As service animals for disabled people

See also: Service animal § Helper monkey

Some organizations train capuchin monkeys as service animals to assist quadriplegics and other people with severe spinal cord injuries or mobility impairments. After being socialized in a human home as infants, the monkeys undergo extensive training before being placed with disabled people. Around the house, the monkeys assist with daily tasks such as feeding, fetching, manipulating objects, and personal care.[62]

Helper monkeys are usually trained in schools by private organizations, taking seven years to train, and are able to serve 25–30 years (two to three times longer than a guide dog).[63]

In 2010, the U.S. federal government revised its definition of service animal under the Americans with Disabilities Act (ADA). Non-human primates are no longer recognized as service animals under the ADA.[64] The American Veterinary Medical Association does not support the use of non-human primates as assistance animals because of animal welfare concerns, the potential for serious injury to people, and risks that primates may transfer dangerous diseases to humans.[65]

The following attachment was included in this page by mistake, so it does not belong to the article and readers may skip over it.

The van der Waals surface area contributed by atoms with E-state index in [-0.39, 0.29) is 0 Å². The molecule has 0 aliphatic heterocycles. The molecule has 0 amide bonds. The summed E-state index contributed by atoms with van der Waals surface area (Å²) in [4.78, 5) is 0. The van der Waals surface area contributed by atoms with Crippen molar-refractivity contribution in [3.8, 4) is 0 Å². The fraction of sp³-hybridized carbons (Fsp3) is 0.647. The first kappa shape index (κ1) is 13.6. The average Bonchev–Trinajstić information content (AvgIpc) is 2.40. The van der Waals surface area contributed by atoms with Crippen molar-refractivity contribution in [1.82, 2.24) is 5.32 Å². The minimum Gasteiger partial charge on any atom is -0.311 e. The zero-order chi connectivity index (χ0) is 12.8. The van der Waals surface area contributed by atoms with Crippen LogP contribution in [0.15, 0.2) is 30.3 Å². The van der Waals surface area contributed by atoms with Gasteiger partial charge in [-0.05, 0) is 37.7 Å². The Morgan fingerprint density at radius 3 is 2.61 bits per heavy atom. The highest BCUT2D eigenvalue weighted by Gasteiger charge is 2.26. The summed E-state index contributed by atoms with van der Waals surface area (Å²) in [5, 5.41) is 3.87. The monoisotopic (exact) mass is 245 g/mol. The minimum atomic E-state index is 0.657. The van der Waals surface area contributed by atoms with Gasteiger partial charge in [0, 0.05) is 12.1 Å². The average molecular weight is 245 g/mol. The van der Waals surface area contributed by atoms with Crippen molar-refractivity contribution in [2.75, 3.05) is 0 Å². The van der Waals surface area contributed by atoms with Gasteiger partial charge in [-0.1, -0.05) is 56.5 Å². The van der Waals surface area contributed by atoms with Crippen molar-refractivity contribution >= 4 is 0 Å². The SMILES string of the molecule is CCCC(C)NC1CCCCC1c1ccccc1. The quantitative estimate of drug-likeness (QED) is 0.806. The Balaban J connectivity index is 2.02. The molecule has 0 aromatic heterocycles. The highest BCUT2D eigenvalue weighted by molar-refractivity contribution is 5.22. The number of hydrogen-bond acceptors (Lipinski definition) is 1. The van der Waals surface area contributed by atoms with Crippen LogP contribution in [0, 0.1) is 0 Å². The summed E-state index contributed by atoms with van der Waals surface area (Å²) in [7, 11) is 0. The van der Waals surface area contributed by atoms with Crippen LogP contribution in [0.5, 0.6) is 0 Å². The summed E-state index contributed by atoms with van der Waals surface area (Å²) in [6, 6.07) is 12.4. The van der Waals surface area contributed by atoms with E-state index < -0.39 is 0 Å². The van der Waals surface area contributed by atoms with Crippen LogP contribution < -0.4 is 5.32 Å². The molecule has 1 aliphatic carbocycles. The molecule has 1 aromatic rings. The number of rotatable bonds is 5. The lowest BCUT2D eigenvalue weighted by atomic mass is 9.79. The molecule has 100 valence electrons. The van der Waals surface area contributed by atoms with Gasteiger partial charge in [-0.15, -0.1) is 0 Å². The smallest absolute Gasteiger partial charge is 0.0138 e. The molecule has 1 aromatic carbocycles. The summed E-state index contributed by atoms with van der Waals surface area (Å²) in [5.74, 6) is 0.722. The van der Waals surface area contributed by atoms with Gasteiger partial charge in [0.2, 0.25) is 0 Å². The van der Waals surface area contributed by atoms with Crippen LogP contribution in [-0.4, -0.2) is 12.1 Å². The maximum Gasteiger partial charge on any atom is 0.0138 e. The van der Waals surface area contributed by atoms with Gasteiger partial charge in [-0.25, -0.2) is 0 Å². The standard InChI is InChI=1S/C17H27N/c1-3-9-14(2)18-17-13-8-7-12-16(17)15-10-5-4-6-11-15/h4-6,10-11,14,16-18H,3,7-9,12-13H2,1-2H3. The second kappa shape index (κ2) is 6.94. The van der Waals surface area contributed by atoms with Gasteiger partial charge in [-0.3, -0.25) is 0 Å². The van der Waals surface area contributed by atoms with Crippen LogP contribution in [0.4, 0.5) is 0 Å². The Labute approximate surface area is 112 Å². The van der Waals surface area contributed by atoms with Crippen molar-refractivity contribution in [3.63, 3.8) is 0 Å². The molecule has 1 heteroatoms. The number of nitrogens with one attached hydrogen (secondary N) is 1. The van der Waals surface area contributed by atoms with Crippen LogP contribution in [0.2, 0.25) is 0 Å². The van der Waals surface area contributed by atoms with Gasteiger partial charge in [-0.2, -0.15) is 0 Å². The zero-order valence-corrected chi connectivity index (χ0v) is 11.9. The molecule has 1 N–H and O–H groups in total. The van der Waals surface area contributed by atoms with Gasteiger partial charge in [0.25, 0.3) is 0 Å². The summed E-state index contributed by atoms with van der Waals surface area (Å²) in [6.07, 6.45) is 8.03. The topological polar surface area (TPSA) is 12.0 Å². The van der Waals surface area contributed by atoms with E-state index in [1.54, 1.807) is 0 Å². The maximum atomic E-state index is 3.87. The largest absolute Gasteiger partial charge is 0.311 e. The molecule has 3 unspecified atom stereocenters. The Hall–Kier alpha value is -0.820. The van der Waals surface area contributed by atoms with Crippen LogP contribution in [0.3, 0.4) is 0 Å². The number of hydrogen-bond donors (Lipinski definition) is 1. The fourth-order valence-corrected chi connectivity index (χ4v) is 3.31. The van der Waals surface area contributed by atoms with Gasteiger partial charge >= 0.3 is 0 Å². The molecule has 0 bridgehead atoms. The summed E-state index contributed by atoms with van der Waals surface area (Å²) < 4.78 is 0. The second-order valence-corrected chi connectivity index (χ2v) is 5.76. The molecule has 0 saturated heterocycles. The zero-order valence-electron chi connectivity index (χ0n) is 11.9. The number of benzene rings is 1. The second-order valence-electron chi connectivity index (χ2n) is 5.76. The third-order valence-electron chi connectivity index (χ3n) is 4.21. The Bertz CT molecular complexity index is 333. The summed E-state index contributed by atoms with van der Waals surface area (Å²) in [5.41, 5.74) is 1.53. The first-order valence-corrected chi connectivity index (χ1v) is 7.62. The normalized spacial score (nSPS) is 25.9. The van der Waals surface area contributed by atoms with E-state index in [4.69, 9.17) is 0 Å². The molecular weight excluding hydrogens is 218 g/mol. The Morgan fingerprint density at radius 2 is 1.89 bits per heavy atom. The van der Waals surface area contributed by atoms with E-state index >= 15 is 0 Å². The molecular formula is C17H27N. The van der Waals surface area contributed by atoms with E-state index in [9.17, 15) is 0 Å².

In experiments

Main article: Animal testing on non-human primates

The most common monkey species found in animal research are the grivet, the rhesus macaque, and the crab-eating macaque, which are either wild-caught or purpose-bred.[66][67] They are used primarily because of their relative ease of handling, their fast reproductive cycle (compared to apes) and their psychological and physical similarity to humans. Worldwide, it is thought that between 100,000 and 200,000 non-human primates are used in research each year,[67] 64.7% of which are Old World monkeys, and 5.5% New World monkeys.[68] This number makes a very small fraction of all animals used in research.[67] Between 1994 and 2004 the United States has used an average of 54,000 non-human primates, while around 10,000 non-human primates were used in the European Union in 2002.[68]